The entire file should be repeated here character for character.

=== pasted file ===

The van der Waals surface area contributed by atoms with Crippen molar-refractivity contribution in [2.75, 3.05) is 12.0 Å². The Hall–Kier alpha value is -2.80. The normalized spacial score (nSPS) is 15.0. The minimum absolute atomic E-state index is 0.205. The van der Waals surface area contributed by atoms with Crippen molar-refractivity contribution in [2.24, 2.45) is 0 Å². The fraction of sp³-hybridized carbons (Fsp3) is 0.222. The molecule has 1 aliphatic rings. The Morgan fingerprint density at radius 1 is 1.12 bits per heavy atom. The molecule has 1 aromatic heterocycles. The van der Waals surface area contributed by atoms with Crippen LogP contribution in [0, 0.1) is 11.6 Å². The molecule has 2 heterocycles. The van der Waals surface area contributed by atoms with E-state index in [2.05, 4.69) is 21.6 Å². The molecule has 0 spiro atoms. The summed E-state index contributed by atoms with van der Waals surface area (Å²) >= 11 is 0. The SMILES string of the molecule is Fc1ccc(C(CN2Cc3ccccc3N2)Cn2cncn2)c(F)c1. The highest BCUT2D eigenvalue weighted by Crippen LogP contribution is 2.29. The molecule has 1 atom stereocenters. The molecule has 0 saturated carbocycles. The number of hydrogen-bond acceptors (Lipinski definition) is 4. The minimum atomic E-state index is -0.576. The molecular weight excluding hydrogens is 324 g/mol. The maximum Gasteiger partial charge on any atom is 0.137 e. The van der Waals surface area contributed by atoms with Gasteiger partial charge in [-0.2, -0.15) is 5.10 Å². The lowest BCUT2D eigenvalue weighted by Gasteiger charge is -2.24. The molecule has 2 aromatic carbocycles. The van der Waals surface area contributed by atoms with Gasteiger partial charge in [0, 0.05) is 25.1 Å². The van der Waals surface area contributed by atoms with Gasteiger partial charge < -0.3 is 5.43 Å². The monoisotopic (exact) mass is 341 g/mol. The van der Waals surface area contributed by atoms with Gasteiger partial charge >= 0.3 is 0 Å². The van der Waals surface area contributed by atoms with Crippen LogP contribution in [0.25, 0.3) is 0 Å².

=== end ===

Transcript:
The van der Waals surface area contributed by atoms with Crippen molar-refractivity contribution in [2.75, 3.05) is 12.0 Å². The Hall–Kier alpha value is -2.80. The normalized spacial score (nSPS) is 15.0. The minimum absolute atomic E-state index is 0.205. The van der Waals surface area contributed by atoms with Crippen molar-refractivity contribution in [2.24, 2.45) is 0 Å². The fraction of sp³-hybridized carbons (Fsp3) is 0.222. The molecule has 1 aliphatic rings. The Morgan fingerprint density at radius 1 is 1.12 bits per heavy atom. The molecule has 1 aromatic heterocycles. The van der Waals surface area contributed by atoms with Crippen LogP contribution in [0, 0.1) is 11.6 Å². The molecule has 2 heterocycles. The van der Waals surface area contributed by atoms with E-state index in [2.05, 4.69) is 21.6 Å². The molecule has 0 spiro atoms. The summed E-state index contributed by atoms with van der Waals surface area (Å²) >= 11 is 0. The SMILES string of the molecule is Fc1ccc(C(CN2Cc3ccccc3N2)Cn2cncn2)c(F)c1. The highest BCUT2D eigenvalue weighted by Crippen LogP contribution is 2.29. The molecule has 1 atom stereocenters. The molecule has 0 saturated carbocycles. The number of hydrogen-bond acceptors (Lipinski definition) is 4. The minimum atomic E-state index is -0.576. The molecular weight excluding hydrogens is 324 g/mol. The maximum Gasteiger partial charge on any atom is 0.137 e. The van der Waals surface area contributed by atoms with Gasteiger partial charge in [-0.2, -0.15) is 5.10 Å². The lowest BCUT2D eigenvalue weighted by Gasteiger charge is -2.24. The molecule has 2 aromatic carbocycles. The van der Waals surface area contributed by atoms with Gasteiger partial charge in [0, 0.05) is 25.1 Å². The van der Waals surface area contributed by atoms with Gasteiger partial charge < -0.3 is 5.43 Å². The monoisotopic (exact) mass is 341 g/mol. The van der Waals surface area contributed by atoms with Gasteiger partial charge >= 0.3 is 0 Å². The van der Waals surface area contributed by atoms with Crippen LogP contribution in [0.25, 0.3) is 0 Å².